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Robinson v. Correctional Medical Services, Inc.

United States District Court, Fourth Circuit

December 4, 2013

WILLIAM ROBINSON, #406-227, Plaintiff,
v.
CORRECTIONAL MEDICAL SERVICES, INC., et al., Defendants.

MEMORANDUM OPINION

PAUL W. GRIMM, District Judge.

William Robinson (hereinafter Robinson) is suing under 42 U.S.C. § 1983. See Compl., ECF NO.1. Defendants Corizon, Inc., f/b/a Correctional Medical Services, Inc. (hereinafter Corizon), Wexford Health Sources, Inc. (hereinafter Wexford) and the Department of Public Safety and Correctional Services (hereinafter DPSCS) have filed motions to dismiss or, in the alternative for summary judgment, ECF Nos. 6 (corrected in ECF No. 30), 19, and 24, to which Robinson has responded, ECF No. 26.[1] On November 25, 2013, Defendant Corizon was instructed to file a corrected motion to ECF No.6, which was unsigned. Corizon filed the signed motion on December 2, 2013, ECF No. 30, and the attachments to the original motion are considered with corrected motion. Therefore, the original motion, ECF No. 6, shall be DENIED AS MOOT in light of the corrected motion. No hearing is needed to resolve the issues presented in this case. See Local Rule 106.5 (D. Md. 2011). For the reasons below, the motion to dismiss filed by the DPSCS, ECF No. 24, shall be granted, and Corizon and Wexford's motions, ECF Nos. 19 and 30, treated as motions for summary judgment, will be granted.[2]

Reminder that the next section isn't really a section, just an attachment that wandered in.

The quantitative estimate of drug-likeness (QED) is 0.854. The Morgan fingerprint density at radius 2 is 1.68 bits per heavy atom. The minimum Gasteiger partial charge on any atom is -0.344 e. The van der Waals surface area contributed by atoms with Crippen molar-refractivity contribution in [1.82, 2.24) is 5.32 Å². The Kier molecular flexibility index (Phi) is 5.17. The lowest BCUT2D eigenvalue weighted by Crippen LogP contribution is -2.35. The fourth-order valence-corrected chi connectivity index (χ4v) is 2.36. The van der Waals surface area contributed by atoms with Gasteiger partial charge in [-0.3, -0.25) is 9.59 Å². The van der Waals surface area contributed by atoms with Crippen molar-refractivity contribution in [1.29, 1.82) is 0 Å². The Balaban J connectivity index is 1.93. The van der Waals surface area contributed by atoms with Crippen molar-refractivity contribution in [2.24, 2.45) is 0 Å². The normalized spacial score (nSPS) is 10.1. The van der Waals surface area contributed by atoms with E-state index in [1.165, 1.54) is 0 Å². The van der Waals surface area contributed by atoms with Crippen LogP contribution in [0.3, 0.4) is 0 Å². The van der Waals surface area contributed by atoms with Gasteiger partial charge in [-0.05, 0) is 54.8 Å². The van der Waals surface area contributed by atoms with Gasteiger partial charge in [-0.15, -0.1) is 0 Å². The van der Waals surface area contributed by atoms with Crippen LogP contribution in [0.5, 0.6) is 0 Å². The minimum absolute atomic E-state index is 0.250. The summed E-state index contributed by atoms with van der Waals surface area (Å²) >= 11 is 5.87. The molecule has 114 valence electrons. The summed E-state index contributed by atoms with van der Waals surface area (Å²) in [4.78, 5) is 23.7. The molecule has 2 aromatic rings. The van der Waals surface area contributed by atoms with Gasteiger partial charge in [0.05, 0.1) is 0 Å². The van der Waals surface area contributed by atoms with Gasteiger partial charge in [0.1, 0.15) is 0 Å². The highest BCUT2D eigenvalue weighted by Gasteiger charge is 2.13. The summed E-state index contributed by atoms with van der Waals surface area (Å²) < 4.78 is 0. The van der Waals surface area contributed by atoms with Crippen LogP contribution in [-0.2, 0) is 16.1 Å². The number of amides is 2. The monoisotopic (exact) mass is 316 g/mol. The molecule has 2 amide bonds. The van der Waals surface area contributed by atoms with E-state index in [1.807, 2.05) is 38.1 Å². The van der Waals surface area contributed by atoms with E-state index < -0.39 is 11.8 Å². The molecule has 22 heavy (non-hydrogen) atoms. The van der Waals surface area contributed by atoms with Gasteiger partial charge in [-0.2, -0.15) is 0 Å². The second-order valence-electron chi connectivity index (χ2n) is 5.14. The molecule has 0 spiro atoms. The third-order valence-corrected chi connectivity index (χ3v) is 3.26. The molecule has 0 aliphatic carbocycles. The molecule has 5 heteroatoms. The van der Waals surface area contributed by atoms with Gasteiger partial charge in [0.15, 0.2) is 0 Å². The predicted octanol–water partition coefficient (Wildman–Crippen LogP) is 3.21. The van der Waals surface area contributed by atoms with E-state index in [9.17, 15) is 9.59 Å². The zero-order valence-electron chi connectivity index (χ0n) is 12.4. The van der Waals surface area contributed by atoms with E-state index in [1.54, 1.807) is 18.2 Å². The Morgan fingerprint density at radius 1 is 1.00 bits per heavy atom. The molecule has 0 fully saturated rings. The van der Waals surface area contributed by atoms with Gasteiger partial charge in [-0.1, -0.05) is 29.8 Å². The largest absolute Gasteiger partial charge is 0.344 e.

BACKGROUND

Robinson, who is self-represented and a former inmate in the custody of the Maryland Division of Correction (hereinafter DOC), claims that he was provided inadequate medical treatment for a leg injury of unstated origin.[3] Additionally, Robinson blames falls that he sustained in DOC facilities on June 8, 2012, October 16, 2012, and December 10, 2012, on Defendants' failure to provide him a timely orthopedic consultation, delays in providing medical care and pain care management, and failure to provide a handicap accessible prison cell. As redress, Robinson seeks injunctive relief whereby he will receive surgery or therapy as well as $35, 000 in damages for each year he is unable to work and punitive damages of $10, 000, 000. Compl. 7.[4]

DPSCS moves for dismissal of the claims against it under the Eleventh Amendment to the United States Constitution, and asserts Robinson's demands for injunctive relief are directed to the Medical Defendants. Defendants Corizon and Wexford request dismissal of Robinson's claims for failure to state a claim upon which relief can be granted or, or alternatively, because they are entitled to judgment in their favor as a matter of law.

I. Robinson's Allegations

This Court reviews the facts and all reasonable inferences in the light most favorable to the nonmoving party. See Scott v. Harris, 550 U.S. 372, 378 (2007); see also Erickson v. Pardus, 551 U.S. 89, 94 (2007) (stating the pleadings of a pro se litigant are liberally construed).

On May 29, 2012, Robinson was transported to Bon Secours Hospital where he was examined and provided crutches and a leg brace, and then escorted to the Central Booking and Intake Facility (hereinafter CBIF). At CBIF, Robinson was evaluated by pre-trial detention medical staff who recommended an orthopedic consultation for him. Compl. 4. The orthopedic consultation was approved during the first week of June of 2012, but according to Robinson "nothing happened for several months'" despite his submission of sick call slips and verbal entreaties concerning his pain and discomfort. Id.